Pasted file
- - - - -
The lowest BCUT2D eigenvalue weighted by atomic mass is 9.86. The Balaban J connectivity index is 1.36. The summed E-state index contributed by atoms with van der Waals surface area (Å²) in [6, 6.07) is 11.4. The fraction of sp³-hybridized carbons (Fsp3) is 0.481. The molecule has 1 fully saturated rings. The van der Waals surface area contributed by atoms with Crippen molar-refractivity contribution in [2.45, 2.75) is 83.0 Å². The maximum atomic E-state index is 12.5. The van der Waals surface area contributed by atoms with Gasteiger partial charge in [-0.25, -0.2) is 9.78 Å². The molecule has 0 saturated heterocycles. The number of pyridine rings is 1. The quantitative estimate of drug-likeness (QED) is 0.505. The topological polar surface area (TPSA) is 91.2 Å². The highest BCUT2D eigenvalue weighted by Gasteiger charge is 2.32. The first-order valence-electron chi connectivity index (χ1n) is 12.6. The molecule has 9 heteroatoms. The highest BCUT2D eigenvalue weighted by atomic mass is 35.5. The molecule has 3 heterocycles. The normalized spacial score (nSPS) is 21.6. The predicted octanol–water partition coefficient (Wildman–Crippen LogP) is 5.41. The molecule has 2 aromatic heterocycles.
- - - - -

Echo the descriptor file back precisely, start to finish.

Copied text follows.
The lowest BCUT2D eigenvalue weighted by atomic mass is 9.86. The Balaban J connectivity index is 1.36. The summed E-state index contributed by atoms with van der Waals surface area (Å²) in [6, 6.07) is 11.4. The fraction of sp³-hybridized carbons (Fsp3) is 0.481. The molecule has 1 fully saturated rings. The van der Waals surface area contributed by atoms with Crippen molar-refractivity contribution in [2.45, 2.75) is 83.0 Å². The maximum atomic E-state index is 12.5. The van der Waals surface area contributed by atoms with Gasteiger partial charge in [-0.25, -0.2) is 9.78 Å². The molecule has 0 saturated heterocycles. The number of pyridine rings is 1. The quantitative estimate of drug-likeness (QED) is 0.505. The topological polar surface area (TPSA) is 91.2 Å². The highest BCUT2D eigenvalue weighted by Gasteiger charge is 2.32. The first-order valence-electron chi connectivity index (χ1n) is 12.6. The molecule has 9 heteroatoms. The highest BCUT2D eigenvalue weighted by atomic mass is 35.5. The molecule has 3 heterocycles. The normalized spacial score (nSPS) is 21.6. The predicted octanol–water partition coefficient (Wildman–Crippen LogP) is 5.41. The molecule has 2 aromatic heterocycles.